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SecurityTrails Blog · Jan 12 · by Sara Jelen

Brute Force Attacks: Definition, Types, Examples and Protective Measures

Reading time: 13 minutes

The problem-solving principle of Occam’s Razor that claims that “the simplest solution is almost always the best” also applies to the realm of cybercrime.

While the growing complexity and sophistication of cyber attacks is a very real and dangerous threat to organizations, requiring advanced security defences, cyber attacks that use simple (and sometimes even outdated) methods still prove useful to attackers.

Some old and nearly forgotten types of cyber attacks are re-entering the cyber landscape. A recent report indicates a 400% increase in brute force attacks on remote desktop protocols (RDPs) following the worldwide increase in remote workers. And while brute force attacks are a familiar topic and the epitome of “old school”, they are still effective and popular with cyber criminals.

That’s why we’re taking a deep dive into this type of attack, one that’s making a big comeback. We’ll define, explore and share how to protect against brute force attacks—so you don’t have to fall victim to an attacker’s “simple solution”.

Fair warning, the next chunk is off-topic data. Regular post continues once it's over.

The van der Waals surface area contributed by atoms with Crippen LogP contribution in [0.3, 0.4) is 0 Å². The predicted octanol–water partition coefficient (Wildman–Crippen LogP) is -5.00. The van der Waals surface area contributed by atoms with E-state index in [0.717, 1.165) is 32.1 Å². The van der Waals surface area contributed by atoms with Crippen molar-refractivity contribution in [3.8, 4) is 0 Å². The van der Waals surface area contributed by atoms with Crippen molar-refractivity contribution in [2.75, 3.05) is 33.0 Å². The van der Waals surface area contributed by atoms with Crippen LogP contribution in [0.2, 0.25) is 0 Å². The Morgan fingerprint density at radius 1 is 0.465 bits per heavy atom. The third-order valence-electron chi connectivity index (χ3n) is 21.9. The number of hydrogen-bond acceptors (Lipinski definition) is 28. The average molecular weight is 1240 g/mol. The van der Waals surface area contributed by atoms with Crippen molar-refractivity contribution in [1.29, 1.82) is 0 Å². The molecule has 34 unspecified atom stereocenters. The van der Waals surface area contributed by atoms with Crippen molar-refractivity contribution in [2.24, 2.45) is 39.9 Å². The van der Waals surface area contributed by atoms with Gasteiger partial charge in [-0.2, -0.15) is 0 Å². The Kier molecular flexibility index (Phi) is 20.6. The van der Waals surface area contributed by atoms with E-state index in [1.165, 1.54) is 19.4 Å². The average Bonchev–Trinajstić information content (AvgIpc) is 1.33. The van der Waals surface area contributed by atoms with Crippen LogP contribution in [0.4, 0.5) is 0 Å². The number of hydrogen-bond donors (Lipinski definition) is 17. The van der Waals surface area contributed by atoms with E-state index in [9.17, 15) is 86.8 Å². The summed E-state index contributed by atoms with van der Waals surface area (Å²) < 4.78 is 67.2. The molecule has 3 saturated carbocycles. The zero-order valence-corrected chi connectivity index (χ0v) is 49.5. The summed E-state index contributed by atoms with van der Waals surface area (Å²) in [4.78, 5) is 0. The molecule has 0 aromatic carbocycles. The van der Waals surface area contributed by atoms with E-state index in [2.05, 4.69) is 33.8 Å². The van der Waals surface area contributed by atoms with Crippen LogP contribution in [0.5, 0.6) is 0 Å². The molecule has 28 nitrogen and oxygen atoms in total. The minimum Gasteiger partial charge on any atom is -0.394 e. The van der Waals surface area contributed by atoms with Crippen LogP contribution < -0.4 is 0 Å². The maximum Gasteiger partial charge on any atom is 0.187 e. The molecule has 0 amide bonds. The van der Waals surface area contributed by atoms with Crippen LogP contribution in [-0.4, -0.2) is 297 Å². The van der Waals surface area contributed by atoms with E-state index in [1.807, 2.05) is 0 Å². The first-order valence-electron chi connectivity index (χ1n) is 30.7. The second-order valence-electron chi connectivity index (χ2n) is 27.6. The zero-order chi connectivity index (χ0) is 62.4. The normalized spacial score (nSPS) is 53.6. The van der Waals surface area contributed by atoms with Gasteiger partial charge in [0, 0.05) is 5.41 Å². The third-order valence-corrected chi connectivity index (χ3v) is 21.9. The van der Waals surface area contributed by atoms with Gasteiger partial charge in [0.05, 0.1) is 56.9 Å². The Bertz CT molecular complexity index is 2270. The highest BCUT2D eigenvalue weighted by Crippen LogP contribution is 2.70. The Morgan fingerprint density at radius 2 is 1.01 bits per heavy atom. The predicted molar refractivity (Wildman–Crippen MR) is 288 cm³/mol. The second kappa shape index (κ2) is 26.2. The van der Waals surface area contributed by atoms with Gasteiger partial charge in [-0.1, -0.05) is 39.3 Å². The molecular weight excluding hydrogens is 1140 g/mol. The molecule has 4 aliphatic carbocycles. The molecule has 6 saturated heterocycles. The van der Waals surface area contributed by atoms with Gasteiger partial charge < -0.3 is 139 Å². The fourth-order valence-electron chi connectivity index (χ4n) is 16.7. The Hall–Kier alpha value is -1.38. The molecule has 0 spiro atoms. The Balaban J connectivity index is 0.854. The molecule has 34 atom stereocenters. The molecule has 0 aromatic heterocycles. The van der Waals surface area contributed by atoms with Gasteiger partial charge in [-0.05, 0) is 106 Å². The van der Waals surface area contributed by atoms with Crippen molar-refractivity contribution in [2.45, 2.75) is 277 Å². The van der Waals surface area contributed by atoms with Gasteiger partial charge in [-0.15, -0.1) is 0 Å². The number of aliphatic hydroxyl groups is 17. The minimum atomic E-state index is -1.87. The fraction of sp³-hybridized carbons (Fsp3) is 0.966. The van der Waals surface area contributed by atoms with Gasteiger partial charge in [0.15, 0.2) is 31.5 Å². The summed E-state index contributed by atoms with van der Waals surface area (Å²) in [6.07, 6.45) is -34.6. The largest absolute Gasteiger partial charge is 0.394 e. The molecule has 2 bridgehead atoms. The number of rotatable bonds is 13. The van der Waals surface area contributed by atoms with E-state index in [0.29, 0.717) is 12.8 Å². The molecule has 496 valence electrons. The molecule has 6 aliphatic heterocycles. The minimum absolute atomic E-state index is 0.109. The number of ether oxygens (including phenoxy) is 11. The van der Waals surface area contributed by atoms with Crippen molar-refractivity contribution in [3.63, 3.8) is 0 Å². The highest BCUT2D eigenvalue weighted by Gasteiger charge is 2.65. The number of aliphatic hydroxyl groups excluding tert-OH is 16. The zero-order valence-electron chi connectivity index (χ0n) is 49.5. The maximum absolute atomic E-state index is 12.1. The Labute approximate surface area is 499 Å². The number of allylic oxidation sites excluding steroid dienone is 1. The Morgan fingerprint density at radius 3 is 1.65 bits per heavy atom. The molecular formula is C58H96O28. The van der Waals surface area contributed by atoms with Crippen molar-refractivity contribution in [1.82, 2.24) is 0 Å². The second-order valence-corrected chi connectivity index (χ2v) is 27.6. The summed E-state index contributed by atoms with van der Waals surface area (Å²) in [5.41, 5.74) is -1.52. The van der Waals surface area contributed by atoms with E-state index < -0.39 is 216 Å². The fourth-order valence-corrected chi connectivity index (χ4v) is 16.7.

What are brute force attacks?

“Brute force attack” refers to a method used to obtain private information such as usernames, passwords, passphrases, and similar. By repeatedly submitting different combinations of credentials, attackers can ultimately guess them correctly, and gain access to the data those credentials protect. Brute force attacks are often referred to as “brute force cracking” as well, as they fundamentally use brute force—in this case, computational power—to try and crack something—in this case, the credentials that guard sensitive data (or any data valuable to attackers). Common targets for brute force attacks are cracking passwords and encryption keys as well as API keys and SSH logins.

To imagine this scenario outside of the cyber realm and in the real world, try picturing a brute force attack like a thief trying to break into a safe by attempting every possible combination of numbers. That just wouldn’t be effective if done manually, on the spot.